Since the outbreak of COVID-19, Blake Morgan’s Banking and Finance team has been assisting clients across a range of sectors, with issues on their banking facilities.
We have collated the commonly asked queries and below is our banking hot topic Q&A.
Q) How can banking documents be signed in a time of social distancing and working from home?
A) This depends on the document being signed:
- Contracts: Non-deed contracts can be entered into entirely by Email. PDF Format can be accepted provided that the method of execution indicates an authenticating intention. A scanned copy of a manuscript Signature would indicate that as would an electronically signed document.
- Guarantees: It is well established that a guarantee can be entered into by electronic means so the above methodology will work for “contractual” Guarantees that don’t need to be created as deeds – i.e. where the guarantee is entered into as consideration for the bank agreeing to make the loan.
- Deeds: A more tricky issue as the difficulty here may be the requirement for witnesses. For individuals and companies signing by a single director in the presence of a witness, the witness must be physically present and able to witness the signature – which might present logistical problems for a person who is self-isolating as the requirement under current law that a deed must be signed “in the presence of a witness” requires the physical presence of that witness. This is the case even where both the person executing the deed and the witness are executing or attesting the document are using an electronic signature. For companies, it is, of course possible for it to use two authorised signatories.
Issues can arise with regard to the registration of deeds at the Land Registry where presently, only wet ink signatures are acceptable.
Q) Who can be a witness, especially if it requires the physical presence of that witness and while we are all remote working?
A) It is always best practice for a witness to be independent given the purpose of requiring a party’s signature’s to be witnessed.
A witness cannot be a party to the document.
There is no statutory requirement however that a witness must be independent. A spouse, civil partner, a family member or a friend can act as a witness. It is best, however, to confirm this arrangement with your lender so that it doesn’t cause any problems at completion!
Q) Can I witness a document if I see a signatory signing over a video link, for example via FaceTime, Zoom?
A) No! A witness must be physically present in the same location as the signatory.
Q) A company’s accountants have caveated the company’s accounts or are refusing to sign them off?
A) We have seen a rise in these issues in recent weeks. The result of the former arising was that the accountants caveated the accounts that they were signing off and finalising to alter the going concern basis on which the accounts were prepared. This resulted in a flag being raised at Companies House which affected the credit rating of that Company. The Company’s accountants filed the company’s accounts at the earliest opportunities. A solution to this would have been for the company to hold on until clarity on the current situation has been obtained.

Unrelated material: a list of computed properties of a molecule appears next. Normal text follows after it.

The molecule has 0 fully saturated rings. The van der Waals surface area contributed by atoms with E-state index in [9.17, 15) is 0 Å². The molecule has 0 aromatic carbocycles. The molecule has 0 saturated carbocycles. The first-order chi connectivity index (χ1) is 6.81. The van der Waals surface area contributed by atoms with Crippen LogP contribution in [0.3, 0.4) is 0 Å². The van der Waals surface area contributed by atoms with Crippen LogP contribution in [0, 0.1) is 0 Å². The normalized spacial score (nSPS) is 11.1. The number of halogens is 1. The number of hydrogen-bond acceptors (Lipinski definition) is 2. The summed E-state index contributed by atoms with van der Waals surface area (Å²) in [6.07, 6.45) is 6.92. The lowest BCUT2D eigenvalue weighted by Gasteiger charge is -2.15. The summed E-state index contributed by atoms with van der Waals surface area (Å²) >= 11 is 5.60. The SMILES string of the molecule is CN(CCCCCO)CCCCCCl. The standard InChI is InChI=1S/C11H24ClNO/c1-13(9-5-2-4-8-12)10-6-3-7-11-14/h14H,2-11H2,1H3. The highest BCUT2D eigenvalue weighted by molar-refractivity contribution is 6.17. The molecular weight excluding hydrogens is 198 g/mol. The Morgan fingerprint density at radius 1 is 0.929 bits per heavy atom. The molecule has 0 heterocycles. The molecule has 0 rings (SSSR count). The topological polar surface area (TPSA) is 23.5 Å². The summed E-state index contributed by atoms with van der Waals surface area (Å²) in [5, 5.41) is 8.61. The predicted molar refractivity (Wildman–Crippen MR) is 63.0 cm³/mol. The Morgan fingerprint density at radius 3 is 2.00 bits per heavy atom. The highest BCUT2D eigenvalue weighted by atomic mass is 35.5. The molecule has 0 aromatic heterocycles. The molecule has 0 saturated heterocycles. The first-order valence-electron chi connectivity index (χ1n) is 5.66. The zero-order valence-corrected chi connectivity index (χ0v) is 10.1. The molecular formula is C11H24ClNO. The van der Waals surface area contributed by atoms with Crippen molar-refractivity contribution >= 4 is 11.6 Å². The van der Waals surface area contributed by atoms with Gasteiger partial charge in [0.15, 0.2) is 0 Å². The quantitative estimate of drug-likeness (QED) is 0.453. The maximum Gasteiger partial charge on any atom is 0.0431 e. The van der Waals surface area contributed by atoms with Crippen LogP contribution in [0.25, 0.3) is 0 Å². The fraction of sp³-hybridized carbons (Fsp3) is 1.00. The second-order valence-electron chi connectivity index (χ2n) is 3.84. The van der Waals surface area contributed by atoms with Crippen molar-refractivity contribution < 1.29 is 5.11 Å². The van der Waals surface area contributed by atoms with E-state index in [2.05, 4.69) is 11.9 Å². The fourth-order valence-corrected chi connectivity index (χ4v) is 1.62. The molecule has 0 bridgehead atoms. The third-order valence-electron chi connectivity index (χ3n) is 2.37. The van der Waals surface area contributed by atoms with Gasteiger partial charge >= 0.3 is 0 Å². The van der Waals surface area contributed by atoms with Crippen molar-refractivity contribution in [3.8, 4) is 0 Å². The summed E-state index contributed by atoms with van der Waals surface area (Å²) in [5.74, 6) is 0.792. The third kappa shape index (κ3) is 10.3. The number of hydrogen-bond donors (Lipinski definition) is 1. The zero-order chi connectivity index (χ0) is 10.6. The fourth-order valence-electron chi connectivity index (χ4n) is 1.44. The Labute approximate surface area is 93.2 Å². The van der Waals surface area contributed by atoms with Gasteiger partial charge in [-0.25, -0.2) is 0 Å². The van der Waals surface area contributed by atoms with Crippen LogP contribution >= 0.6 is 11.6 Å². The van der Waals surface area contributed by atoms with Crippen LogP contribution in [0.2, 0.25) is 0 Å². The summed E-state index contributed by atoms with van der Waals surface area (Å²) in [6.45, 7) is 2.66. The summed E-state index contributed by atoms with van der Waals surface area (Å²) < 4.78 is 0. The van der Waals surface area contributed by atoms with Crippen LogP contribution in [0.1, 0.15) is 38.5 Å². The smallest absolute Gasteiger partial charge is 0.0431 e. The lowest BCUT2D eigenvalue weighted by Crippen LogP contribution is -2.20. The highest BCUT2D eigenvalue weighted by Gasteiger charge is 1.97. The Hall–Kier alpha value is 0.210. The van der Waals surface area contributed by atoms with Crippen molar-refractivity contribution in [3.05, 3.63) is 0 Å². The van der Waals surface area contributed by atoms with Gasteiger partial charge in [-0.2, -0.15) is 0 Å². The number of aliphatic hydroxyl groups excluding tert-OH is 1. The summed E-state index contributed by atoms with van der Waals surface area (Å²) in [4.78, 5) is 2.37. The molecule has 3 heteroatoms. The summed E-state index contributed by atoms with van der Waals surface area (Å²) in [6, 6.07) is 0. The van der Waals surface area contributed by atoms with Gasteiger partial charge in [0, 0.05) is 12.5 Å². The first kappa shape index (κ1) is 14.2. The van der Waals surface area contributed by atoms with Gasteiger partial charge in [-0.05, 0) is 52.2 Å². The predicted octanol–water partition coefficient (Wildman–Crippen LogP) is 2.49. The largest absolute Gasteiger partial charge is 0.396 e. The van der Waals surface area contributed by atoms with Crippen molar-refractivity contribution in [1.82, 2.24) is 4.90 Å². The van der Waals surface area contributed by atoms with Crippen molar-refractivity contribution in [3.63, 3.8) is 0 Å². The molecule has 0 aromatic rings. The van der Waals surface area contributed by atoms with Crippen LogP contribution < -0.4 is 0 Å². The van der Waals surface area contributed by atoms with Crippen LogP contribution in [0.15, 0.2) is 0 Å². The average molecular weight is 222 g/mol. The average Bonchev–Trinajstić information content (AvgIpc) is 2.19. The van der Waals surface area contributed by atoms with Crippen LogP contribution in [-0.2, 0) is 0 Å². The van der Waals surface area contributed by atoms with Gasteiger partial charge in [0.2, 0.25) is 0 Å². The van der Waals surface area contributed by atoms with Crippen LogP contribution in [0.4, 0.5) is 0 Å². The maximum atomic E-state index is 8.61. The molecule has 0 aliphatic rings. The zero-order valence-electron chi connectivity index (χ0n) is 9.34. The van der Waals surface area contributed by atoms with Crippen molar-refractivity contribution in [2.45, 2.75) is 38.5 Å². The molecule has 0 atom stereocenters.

On the second point, a company’s accountants refusing to file accounts could result in a breach of a financial covenant resulting in an event of default in a facility agreement. In these circumstances, a waiver letter (if appropriate) could be prepared waiving the breach of the facility agreement and/or if required an applicable testing requirements or failures.
Q) What about directors’ duties? Will I be in breach of my directors’ duties if I incur further borrowings?
A) The Government life boats are still being worked through but fundamentally the UK Government has announced that wrongful trading provisions will be temporarily suspended for three months and will take effect retrospectively from 1 March 2020.
It is a very difficult call for directors – to shoulder more debt and hope the bounce back is sufficient to pay it off / carry it medium term or close the doors.
The challenge of course is that no one knows how long the UK will remain locked down, nor do we know whether we will have another lock down later in the year for example if there is a second spike.
Current evidence is that directors will take up the loans in droves and to rely on the very favourable repayment terms, hoping that they can pay them off / refinance and push out repayment dates in the medium term. Hopefully for the vast majority of businesses that will work, but for others it could result in difficult times ahead and therefore personal risk for the directors.
It’s a tough call and each case will be different with their own particular circumstances.
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